All I want and have ever wanted is the option to have the start menu back and not see Metro. Other than Metro, Win8 is a solid OS and I could really sink my teeth into it... but every time I wanted to do something it was there all the time, getting in my way and pissing me off. thus, I uninstalled. I keep meaning to give ClassicShell a proper attempt but I've been that put off by Windows 8 I just don't want to anymore.
Anyway, not to be attacking you guys for LIKING it, it's just that I'm tired of seeing the "haven't tried it" "haven't bothered to learn the shortcuts" and the rest of the arguments given against people don't like it. As though everyone who doesn't like it is lazy or being a sheeple.

No I definitely do not believe that about anyone, I can actually clearly see that a lot of people will not like this OS at all and I personally thought I'd hate it but because of my character (being a perfectionist) I wanted to get rid of all the clutter in my taskbar. I never ever use desktop shortcuts, for some reason I always hated how unorganized it made my life so I firstly moved to software like rainmeter and rocketdock which made my life easier but to achieve that easiness I had to try a lot (programming in rainmeter etc) so I moved to the taskbar which I filled up too quickly (I really only put there my essential programs) with my most used software and then I used the start menu for searching my least used software (which I REALLY hated doing).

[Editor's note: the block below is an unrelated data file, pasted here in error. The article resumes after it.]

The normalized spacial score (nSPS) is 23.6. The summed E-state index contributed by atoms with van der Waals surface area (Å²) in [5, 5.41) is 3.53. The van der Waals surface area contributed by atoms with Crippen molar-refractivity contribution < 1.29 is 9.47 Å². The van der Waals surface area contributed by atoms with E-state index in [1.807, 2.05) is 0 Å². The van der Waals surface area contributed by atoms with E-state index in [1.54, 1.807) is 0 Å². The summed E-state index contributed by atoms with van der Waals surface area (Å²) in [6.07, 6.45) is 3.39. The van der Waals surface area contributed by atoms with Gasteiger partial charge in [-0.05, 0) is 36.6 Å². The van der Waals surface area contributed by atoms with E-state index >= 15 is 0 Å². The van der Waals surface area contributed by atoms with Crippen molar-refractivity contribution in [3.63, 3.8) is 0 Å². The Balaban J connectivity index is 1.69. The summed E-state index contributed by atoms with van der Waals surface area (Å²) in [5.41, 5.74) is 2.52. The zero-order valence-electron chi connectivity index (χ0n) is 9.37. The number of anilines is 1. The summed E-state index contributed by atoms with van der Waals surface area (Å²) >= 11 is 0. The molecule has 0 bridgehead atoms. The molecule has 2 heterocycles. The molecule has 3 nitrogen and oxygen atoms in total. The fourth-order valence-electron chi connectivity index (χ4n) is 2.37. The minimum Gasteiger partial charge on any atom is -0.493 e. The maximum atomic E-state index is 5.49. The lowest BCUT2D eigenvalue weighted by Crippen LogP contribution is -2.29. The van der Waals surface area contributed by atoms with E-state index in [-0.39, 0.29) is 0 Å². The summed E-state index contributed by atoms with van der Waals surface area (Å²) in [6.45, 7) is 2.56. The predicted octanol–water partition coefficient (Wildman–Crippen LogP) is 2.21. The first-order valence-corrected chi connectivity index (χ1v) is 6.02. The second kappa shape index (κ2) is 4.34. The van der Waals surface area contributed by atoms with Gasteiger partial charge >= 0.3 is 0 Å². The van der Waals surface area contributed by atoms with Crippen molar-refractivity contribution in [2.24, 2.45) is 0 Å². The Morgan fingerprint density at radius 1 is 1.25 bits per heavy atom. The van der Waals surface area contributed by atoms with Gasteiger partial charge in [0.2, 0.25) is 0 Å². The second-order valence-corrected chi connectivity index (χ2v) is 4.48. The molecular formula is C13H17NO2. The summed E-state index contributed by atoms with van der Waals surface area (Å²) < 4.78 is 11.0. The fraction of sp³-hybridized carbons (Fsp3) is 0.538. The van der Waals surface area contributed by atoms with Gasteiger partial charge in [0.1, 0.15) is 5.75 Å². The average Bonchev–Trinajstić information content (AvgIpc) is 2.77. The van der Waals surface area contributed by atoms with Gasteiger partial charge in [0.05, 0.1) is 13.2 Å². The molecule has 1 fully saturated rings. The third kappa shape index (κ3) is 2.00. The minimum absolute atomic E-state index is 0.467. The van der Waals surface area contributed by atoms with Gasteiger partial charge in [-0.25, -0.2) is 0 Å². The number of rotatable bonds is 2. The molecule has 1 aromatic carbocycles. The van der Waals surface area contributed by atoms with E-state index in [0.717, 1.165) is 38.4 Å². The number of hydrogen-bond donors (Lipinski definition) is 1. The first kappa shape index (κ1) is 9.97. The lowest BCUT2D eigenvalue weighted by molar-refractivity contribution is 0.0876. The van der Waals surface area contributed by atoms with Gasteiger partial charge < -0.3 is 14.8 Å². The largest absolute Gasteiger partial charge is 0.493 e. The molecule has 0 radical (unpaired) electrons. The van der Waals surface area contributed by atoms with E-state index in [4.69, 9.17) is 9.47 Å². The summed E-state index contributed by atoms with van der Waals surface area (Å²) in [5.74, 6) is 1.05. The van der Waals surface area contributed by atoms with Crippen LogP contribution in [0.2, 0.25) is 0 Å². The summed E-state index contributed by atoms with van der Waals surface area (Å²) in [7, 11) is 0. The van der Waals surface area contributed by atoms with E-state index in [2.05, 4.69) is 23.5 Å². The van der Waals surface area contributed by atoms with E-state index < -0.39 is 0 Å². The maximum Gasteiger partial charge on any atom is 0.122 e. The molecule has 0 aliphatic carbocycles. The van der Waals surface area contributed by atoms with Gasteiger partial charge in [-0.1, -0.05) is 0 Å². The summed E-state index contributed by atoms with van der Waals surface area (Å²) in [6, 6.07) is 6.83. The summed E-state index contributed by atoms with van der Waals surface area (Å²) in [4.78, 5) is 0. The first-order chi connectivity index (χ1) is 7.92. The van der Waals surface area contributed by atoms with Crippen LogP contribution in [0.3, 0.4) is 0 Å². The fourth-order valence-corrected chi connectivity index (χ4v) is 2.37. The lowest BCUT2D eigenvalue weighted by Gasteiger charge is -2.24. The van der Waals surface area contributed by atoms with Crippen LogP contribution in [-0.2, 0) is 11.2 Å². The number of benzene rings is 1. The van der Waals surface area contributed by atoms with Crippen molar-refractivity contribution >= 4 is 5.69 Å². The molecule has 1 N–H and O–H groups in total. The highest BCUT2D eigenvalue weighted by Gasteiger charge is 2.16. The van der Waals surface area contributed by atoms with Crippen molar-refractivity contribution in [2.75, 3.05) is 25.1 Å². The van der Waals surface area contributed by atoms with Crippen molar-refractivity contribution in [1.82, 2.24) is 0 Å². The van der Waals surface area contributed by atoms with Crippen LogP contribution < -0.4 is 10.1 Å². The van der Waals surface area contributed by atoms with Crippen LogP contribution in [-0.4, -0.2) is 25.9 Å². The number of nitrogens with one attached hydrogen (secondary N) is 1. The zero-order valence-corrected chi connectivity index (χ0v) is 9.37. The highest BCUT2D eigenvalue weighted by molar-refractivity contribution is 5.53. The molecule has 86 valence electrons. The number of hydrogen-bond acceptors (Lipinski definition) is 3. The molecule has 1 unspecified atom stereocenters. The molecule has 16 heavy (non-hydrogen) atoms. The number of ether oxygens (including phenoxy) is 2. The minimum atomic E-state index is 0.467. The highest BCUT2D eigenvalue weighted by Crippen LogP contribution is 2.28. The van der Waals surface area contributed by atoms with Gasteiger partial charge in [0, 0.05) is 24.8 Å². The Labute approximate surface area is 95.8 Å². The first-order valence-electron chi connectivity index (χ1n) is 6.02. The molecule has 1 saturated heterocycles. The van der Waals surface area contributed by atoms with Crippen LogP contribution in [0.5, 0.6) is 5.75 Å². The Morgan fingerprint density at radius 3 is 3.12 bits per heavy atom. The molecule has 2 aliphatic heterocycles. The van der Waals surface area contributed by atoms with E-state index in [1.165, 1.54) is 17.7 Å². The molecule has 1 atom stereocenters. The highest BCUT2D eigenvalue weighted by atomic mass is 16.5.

Then Windows 8 came along where I got rid of almost everything from the taskbar (except File Explorer, MSN, task manager and Calculator) and put everything (including the things I used to search in the start menu) in categories in the new Start Screen.

That's the basic reason why I really liked Windows 8.

As for people bashing Windows 8 about the new UI I completely understand that and it's a really reasonable thing to do. Since the change is so big not everyone will like it but I personally do like it.

For the shortcuts I know that most of them are used in Windows 7 but one button that I have never used in my life and I have been using it now is the Start keyboard button. They gave some shortcuts more reason to use them and that's why I like them.